We sampled four milpa plots for bulk soil (Figure 1). In all cases, we sampled at three time points: (i) before planting (dry season; t1), (ii) during the early growth of plants (onset of the rainy season; t2), and (iii) before harvest (end of the rainy season; t3). The first time-point was done in May, the second in July and the third in September, all in 2013. For each plot and time point we sampled 5 to 10 plot-replicates in a longitudinal transect: detailed samples sizes used for community analysis (90 in total) and nutrient composition (60 in total) are shown in Supplementary Table S1. The difference in the total number of samples we analyzed between physicochemical and community analyses is due to the fact that in t2 and t3 we collected two samples per site only for the community analyses obtaining a total of 100 samples. However, 10 of these samples did not retrieve optimal sequencing results so we ended up with a total of 90 samples (see Supplementary Table S1 for details). In t2 and t3, plants were already growing, thus the two samples per sites corresponded to 5 and 20 cm distance from the plants. After analysis, the distance from the plant did not explain any differences in microbial diversity or composition; thus, these samples were considered as duplicates.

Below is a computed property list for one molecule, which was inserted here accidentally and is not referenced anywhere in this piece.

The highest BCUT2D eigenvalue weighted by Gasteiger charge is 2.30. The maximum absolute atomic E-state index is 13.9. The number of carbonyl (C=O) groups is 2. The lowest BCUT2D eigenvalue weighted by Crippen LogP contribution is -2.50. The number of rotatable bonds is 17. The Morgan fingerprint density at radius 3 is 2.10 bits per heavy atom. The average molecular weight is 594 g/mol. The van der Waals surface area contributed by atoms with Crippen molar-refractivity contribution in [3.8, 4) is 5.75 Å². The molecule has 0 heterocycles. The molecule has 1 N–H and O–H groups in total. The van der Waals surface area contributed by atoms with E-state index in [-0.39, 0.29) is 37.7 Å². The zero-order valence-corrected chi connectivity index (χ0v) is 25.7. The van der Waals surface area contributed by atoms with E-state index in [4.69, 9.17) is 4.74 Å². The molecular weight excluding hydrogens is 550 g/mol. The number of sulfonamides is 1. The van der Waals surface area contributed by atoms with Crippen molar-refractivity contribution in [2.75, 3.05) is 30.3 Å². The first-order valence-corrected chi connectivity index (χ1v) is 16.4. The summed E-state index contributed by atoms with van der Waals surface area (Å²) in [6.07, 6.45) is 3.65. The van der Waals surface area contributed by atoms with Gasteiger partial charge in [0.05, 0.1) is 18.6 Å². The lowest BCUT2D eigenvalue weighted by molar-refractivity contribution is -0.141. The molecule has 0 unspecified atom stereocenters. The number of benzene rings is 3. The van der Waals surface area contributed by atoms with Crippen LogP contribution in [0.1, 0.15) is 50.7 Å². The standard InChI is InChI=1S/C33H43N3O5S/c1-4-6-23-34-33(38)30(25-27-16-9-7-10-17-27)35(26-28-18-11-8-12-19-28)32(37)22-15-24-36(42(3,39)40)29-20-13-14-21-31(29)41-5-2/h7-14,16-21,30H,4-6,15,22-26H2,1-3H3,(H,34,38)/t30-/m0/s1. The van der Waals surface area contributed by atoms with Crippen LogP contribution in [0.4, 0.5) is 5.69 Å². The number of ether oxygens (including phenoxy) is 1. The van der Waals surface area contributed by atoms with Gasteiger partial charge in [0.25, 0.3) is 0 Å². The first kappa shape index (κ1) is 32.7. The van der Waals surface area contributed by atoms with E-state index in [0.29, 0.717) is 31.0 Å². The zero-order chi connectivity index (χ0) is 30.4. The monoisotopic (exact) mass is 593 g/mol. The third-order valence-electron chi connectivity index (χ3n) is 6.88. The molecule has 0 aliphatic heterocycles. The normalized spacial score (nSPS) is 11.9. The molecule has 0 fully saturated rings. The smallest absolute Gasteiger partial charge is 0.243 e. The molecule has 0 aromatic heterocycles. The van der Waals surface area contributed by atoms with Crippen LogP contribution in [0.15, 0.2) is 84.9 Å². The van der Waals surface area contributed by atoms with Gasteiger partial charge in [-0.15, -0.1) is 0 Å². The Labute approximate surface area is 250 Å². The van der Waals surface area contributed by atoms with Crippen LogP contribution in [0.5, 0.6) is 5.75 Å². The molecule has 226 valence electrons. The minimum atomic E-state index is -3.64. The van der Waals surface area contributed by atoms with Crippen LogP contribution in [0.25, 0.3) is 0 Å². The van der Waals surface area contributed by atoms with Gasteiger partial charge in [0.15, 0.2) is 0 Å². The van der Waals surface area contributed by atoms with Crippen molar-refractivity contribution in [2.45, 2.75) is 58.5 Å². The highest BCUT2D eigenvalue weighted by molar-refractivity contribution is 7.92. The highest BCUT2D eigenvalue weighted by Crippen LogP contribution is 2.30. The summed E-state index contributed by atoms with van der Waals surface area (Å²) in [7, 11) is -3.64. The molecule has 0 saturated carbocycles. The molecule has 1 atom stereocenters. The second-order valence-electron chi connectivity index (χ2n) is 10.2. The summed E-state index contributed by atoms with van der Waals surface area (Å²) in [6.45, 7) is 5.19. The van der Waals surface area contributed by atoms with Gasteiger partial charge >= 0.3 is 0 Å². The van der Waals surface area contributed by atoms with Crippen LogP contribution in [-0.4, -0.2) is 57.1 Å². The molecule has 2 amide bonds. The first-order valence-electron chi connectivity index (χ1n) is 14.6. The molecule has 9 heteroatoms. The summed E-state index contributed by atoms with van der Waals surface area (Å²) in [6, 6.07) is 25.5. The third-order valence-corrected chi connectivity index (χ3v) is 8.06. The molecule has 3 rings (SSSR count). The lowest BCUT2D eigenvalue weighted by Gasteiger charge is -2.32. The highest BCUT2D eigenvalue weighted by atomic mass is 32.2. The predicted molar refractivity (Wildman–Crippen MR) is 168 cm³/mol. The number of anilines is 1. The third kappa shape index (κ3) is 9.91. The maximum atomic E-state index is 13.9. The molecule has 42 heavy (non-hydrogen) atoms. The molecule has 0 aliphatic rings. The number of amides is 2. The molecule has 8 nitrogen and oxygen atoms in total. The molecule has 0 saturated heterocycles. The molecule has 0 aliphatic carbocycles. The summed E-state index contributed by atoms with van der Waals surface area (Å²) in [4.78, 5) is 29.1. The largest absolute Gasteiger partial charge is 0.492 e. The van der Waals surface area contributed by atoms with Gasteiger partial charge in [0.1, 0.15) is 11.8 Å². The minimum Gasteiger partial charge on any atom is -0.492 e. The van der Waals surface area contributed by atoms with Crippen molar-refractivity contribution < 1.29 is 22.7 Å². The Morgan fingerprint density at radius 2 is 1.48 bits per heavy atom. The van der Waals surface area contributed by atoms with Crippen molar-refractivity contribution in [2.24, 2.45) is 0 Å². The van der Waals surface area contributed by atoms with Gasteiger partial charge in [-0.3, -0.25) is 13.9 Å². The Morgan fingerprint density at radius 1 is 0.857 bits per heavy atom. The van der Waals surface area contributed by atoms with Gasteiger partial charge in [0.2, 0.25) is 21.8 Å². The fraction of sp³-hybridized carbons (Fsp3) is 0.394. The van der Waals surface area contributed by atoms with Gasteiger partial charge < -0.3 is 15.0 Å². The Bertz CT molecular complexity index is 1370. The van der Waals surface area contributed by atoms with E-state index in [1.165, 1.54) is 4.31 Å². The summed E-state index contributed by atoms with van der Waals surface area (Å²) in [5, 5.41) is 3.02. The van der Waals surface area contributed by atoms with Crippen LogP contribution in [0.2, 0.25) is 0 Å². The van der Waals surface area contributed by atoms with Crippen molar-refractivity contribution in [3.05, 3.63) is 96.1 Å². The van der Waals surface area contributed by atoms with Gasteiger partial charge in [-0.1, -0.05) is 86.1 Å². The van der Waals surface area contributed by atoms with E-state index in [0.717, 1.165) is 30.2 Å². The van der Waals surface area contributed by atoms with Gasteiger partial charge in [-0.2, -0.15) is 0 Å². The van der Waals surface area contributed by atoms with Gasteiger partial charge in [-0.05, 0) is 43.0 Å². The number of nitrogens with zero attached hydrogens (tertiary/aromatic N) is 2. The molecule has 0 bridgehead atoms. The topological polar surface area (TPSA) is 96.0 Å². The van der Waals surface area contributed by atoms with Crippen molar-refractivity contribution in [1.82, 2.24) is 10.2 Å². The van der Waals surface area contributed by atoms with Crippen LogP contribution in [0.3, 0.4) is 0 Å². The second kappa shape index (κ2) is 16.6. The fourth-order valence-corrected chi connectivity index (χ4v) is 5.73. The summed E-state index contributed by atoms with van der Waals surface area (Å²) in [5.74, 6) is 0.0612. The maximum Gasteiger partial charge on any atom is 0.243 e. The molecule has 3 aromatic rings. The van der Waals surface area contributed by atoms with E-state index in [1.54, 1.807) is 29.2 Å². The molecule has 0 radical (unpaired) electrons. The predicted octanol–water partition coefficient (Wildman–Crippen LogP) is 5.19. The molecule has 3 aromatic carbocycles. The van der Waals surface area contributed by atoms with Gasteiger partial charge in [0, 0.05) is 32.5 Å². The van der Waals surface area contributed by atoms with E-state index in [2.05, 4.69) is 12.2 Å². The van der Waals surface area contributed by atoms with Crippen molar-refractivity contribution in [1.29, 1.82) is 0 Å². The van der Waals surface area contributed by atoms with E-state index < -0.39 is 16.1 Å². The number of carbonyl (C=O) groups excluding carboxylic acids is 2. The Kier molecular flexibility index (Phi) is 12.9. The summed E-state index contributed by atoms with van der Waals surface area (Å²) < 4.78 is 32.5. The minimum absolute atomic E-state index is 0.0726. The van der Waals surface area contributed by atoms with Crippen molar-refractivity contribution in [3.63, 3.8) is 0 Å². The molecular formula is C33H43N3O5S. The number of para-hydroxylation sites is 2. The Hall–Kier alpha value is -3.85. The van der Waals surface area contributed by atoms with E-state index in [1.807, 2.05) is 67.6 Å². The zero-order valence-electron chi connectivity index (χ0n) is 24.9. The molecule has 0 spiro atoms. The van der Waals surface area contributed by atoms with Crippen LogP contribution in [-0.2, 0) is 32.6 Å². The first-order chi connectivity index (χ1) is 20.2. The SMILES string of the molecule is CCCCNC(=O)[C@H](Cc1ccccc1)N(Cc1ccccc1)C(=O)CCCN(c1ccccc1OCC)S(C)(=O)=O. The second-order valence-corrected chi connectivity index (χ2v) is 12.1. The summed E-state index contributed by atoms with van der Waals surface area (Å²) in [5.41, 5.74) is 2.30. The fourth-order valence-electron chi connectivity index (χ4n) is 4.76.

For the genomic procedures, we collected approximately 30 g of surface soil; for t2 and t3 we marked plants and sampled the same spot. All samples were immediately frozen in liquid nitrogen in the field and transported to the laboratory for further procedures. For soil physicochemical parameters analysis (60 samples in total), we collected 500 g of bulk soil for the same sampling points described above.
Soil samples were sieved through a 2 mm soil mesh to remove small branches, leaves and rocks. Genomic DNA was extracted using PowerSoil DNA Isolate KitTM (MoBio Laboratories, Solana Beach CA, United States), with a slightly modified protocol (0.25 g of sample, all 4°C incubation times increased to 20 min, and addition of a 55°C incubation step prior to DNA elution).
Amplification and Sequencing